How can we reduce AI’s carbon footprint?

We propose to address this challenging issue by taking lessons from the brain. The human brain is the best example we have of a truly intelligent system, yet it operates on very little energy, essentially the same energy required to operate a light bulb. This efficiency is remarkable when compared to the inefficiencies of deep learning systems.

How does the brain operate so efficiently? Our research, deeply grounded in neuroscience, suggests a roadmap to make AI more efficient. Here are several reasons behind the brain’s remarkable capability to process data without using much power.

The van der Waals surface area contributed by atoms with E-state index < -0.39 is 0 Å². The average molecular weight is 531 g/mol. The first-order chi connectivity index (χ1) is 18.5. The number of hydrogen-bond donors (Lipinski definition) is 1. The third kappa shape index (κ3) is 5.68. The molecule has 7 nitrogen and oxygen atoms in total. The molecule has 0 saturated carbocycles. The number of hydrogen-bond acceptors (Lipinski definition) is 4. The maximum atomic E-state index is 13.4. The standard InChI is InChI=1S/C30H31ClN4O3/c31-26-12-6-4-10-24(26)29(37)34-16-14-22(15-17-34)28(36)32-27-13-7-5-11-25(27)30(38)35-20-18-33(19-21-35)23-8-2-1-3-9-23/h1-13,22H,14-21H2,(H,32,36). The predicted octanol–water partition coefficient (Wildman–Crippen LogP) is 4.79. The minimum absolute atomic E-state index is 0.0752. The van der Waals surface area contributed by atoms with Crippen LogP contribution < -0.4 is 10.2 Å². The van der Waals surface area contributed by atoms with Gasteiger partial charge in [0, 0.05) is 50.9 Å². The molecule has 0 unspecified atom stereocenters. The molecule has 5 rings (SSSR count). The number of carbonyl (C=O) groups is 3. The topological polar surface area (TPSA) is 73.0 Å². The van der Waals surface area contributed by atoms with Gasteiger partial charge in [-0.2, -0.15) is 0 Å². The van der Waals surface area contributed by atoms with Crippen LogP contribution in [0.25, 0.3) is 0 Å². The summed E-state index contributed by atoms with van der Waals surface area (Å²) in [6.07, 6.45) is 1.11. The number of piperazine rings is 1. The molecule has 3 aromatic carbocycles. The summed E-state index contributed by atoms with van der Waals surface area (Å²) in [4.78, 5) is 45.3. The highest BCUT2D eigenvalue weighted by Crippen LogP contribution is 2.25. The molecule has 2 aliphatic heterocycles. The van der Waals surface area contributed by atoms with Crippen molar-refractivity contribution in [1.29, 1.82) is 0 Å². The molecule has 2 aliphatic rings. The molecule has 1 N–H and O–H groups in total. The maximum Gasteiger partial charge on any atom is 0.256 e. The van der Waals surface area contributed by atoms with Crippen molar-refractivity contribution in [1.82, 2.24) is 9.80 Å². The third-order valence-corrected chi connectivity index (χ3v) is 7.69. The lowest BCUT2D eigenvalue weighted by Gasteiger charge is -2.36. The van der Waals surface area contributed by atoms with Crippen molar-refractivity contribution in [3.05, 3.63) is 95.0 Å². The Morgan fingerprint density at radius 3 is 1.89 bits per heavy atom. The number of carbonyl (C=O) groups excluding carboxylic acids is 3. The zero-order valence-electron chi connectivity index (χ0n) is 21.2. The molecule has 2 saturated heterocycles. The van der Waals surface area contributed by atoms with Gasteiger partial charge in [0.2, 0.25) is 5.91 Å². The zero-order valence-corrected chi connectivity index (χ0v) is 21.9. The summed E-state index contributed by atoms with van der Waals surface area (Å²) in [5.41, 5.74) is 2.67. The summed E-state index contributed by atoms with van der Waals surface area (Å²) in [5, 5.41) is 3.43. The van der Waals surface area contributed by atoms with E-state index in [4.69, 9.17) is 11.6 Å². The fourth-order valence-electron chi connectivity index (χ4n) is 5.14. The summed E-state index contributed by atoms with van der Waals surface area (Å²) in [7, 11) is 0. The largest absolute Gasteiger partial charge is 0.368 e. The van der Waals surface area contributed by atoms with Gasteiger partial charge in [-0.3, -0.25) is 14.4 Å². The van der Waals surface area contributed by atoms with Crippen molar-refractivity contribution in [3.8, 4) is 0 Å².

1/ Sparsity

Information in the brain is encoded as sparse representations, i.e., a long string of mainly zeros with a few non-zero values. This approach is different than typical representations in computers, which are normally dense. Because sparse representations have many zero elements, these can be eliminated when multiplying with other numbers, with only the non-zero values being used. In the brain, representations are extremely sparse: as many as 98% of the numbers are zero. If we can represent information in artificial systems with similar levels of sparsity, we can eliminate a huge number of computations. We have demonstrated that using sparse representations in inference tasks in deep learning, such as recognizing a cat in a vision system, can improve power performance from 3 to over 100 times, depending on the network, the hardware platform, and the data type, without any loss of accuracy.

A Closer Look: Applying sparsity to machine learning